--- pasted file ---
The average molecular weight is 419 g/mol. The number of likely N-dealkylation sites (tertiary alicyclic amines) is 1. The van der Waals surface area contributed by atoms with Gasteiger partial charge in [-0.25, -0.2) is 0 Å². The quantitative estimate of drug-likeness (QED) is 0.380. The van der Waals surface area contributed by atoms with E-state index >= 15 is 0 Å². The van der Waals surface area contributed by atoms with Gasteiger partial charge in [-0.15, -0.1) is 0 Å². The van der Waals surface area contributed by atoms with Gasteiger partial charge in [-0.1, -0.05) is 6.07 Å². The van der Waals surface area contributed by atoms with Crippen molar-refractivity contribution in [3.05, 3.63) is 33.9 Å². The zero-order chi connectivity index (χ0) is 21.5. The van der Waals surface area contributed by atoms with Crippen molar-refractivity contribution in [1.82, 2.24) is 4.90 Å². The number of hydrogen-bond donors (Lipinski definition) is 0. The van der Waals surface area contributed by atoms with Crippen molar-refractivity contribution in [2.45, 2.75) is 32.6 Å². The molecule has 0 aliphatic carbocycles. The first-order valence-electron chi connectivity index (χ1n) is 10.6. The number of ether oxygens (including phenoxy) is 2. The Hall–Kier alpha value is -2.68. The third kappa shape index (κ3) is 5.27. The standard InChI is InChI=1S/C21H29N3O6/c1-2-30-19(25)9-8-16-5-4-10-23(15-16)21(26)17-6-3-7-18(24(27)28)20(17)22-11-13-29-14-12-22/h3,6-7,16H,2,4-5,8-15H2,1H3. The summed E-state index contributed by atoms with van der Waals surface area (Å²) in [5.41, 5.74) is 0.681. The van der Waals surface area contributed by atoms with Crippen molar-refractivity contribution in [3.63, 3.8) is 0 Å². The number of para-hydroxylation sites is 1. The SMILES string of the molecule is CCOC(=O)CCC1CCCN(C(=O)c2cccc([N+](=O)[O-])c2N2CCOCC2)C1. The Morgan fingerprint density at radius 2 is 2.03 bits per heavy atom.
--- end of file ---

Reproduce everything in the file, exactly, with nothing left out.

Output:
The average molecular weight is 419 g/mol. The number of likely N-dealkylation sites (tertiary alicyclic amines) is 1. The van der Waals surface area contributed by atoms with Gasteiger partial charge in [-0.25, -0.2) is 0 Å². The quantitative estimate of drug-likeness (QED) is 0.380. The van der Waals surface area contributed by atoms with E-state index >= 15 is 0 Å². The van der Waals surface area contributed by atoms with Gasteiger partial charge in [-0.15, -0.1) is 0 Å². The van der Waals surface area contributed by atoms with Gasteiger partial charge in [-0.1, -0.05) is 6.07 Å². The van der Waals surface area contributed by atoms with Crippen molar-refractivity contribution in [3.05, 3.63) is 33.9 Å². The zero-order chi connectivity index (χ0) is 21.5. The van der Waals surface area contributed by atoms with Crippen molar-refractivity contribution in [1.82, 2.24) is 4.90 Å². The number of hydrogen-bond donors (Lipinski definition) is 0. The van der Waals surface area contributed by atoms with Crippen molar-refractivity contribution in [2.45, 2.75) is 32.6 Å². The molecule has 0 aliphatic carbocycles. The first-order valence-electron chi connectivity index (χ1n) is 10.6. The number of ether oxygens (including phenoxy) is 2. The Hall–Kier alpha value is -2.68. The third kappa shape index (κ3) is 5.27. The standard InChI is InChI=1S/C21H29N3O6/c1-2-30-19(25)9-8-16-5-4-10-23(15-16)21(26)17-6-3-7-18(24(27)28)20(17)22-11-13-29-14-12-22/h3,6-7,16H,2,4-5,8-15H2,1H3. The summed E-state index contributed by atoms with van der Waals surface area (Å²) in [5.41, 5.74) is 0.681. The van der Waals surface area contributed by atoms with Crippen molar-refractivity contribution in [3.63, 3.8) is 0 Å². The number of para-hydroxylation sites is 1. The SMILES string of the molecule is CCOC(=O)CCC1CCCN(C(=O)c2cccc([N+](=O)[O-])c2N2CCOCC2)C1. The Morgan fingerprint density at radius 2 is 2.03 bits per heavy atom.